In the clinical field, there are dilemmas that make it difficult to make the right decisions. Good clinical practice means applying therapeutic measures appropriate and proportional to the real situation of the patient, avoiding both therapeutic obstinacy and abandonment, on the one hand, or unnecessary lengthening and deliberate shortening of life, on the other.

Treatment or disproportionate means are defined as: those measures that are no longer adequate to the actual clinical situation of the patient, because they are not proportional to the results that could be expected. It is the one that does not maintain an adequate balance of costs - charges / benefits depending on the objectives pursued; it would not offer a relevant benefit to the patient and would cause great harm or burden to the patient, his family or society. The opposite is a treatment provided.(14,15)

The information about NIMV is fragmented and lacks systematization in the theoretical, methodological and practical aspects in our country. It is necessary to perfect a theoretical body, with the unification of applicable criteria in a uniform manner in all the units of attention to the serious adult, adjusted to the Cuban socio-cultural context and offering users the guarantee of receiving better specialized medical attention, that allows to diminish the risks of errors in the decision making morally valid and justifiable, in relation to the use of this measure of life support.

The authors based on our own experience in this field and taking into consideration all of the above, we are the criterion that makes it essential to standardize behaviors, agree on recommendations to reduce the great clinical variability with which it is carried out, so that it is possible its homogenous and uniform application in all the units of attention to the serious adult in the country, at the same time that it favours the rational use of the resources and the decrease of the expenses in the national health system.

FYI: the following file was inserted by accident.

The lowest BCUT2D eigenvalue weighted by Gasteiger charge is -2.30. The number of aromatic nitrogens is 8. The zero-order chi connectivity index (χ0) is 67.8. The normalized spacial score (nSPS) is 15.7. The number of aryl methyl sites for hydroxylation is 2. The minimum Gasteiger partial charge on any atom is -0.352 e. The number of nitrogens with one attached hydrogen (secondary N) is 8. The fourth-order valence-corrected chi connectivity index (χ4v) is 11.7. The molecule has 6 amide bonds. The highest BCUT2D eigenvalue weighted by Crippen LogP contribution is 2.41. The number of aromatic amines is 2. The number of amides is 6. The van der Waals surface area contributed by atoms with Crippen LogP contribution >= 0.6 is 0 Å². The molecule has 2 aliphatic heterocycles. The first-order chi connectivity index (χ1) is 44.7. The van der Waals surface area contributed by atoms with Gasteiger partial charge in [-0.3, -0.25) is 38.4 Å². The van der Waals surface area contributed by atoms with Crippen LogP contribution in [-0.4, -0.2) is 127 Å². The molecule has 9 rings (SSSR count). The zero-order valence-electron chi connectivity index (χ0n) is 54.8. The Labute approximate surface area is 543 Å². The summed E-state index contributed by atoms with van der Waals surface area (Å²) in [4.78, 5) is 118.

NIMV as a measure of life support is a technique that can be applied early in certain patients and must be handled by an experienced and adequately trained staff in units where the patient can be perfectly monitored.

In recent years, the possibility that non-invasive mechanical ventilation may be indicated in terminal patients has been debated. According to some authors, it could be considered an adequate and proportionate measure in these patients, since it contributes to the relief of dyspnea in cooperative patients, without turning the act of dying into a long and painful process; as a way of adapting the therapeutic effort if we consider that the fundamental value of medical practice is the well-being of the patient.

The debate is often focused on the concept of futility. It is considered that a treatment is futile when it fails to achieve the desired physiological objective. It is therefore, that medical act whose application to a patient is discouraged because it is clinically ineffective, does not improve prognosis, symptoms or intercurrent diseases or because it foreseeably produces personal, family, economic or social damage, very disproportionate to the possible expected benefit.(16,17)

Our criteria are that this type of ventilation is effective and very useful. Even another therapeutic indication for the use of non-invasive mechanical ventilation would be in the weaning of a patient who hopelessly there was the necessity to intubate at some moment, but he does not longer require it, so the use of non-invasive ventilation could be an alternative to avoid the complications of the reintubation. Failure in the extubation of patients within the intensive care units is not infrequent having to reintubate and therefore increasing the incidence of pneumonia and mortality. Against this, the application of non-invasive mechanical ventilation can be a viable solution that reduces the need for reintubation of the patient.